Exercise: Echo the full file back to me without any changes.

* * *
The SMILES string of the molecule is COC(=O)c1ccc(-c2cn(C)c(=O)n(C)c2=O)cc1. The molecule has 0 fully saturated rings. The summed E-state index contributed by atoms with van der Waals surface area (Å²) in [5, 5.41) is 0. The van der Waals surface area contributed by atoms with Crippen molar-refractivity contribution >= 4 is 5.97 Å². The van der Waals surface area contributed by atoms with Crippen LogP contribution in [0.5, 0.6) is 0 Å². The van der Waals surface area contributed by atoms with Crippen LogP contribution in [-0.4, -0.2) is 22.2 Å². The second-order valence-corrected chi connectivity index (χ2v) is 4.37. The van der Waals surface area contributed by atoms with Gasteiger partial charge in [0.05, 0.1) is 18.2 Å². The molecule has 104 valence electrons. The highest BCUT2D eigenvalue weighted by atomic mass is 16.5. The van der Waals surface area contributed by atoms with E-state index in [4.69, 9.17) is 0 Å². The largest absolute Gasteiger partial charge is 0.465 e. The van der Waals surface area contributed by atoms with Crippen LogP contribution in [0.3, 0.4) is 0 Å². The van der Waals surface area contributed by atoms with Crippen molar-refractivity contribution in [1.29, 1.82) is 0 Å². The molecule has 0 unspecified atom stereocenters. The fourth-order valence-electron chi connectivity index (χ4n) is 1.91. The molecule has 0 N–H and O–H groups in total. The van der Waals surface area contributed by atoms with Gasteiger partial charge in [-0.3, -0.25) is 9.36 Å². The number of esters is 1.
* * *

The SMILES string of the molecule is COC(=O)c1ccc(-c2cn(C)c(=O)n(C)c2=O)cc1. The molecule has 0 fully saturated rings. The summed E-state index contributed by atoms with van der Waals surface area (Å²) in [5, 5.41) is 0. The van der Waals surface area contributed by atoms with Crippen molar-refractivity contribution >= 4 is 5.97 Å². The van der Waals surface area contributed by atoms with Crippen LogP contribution in [0.5, 0.6) is 0 Å². The van der Waals surface area contributed by atoms with Crippen LogP contribution in [-0.4, -0.2) is 22.2 Å². The second-order valence-corrected chi connectivity index (χ2v) is 4.37. The van der Waals surface area contributed by atoms with Gasteiger partial charge in [0.05, 0.1) is 18.2 Å². The molecule has 104 valence electrons. The highest BCUT2D eigenvalue weighted by atomic mass is 16.5. The van der Waals surface area contributed by atoms with E-state index in [4.69, 9.17) is 0 Å². The largest absolute Gasteiger partial charge is 0.465 e. The van der Waals surface area contributed by atoms with Crippen LogP contribution in [0.3, 0.4) is 0 Å². The van der Waals surface area contributed by atoms with Crippen molar-refractivity contribution in [1.29, 1.82) is 0 Å². The molecule has 0 unspecified atom stereocenters. The fourth-order valence-electron chi connectivity index (χ4n) is 1.91. The molecule has 0 N–H and O–H groups in total. The van der Waals surface area contributed by atoms with Gasteiger partial charge in [-0.3, -0.25) is 9.36 Å². The number of esters is 1.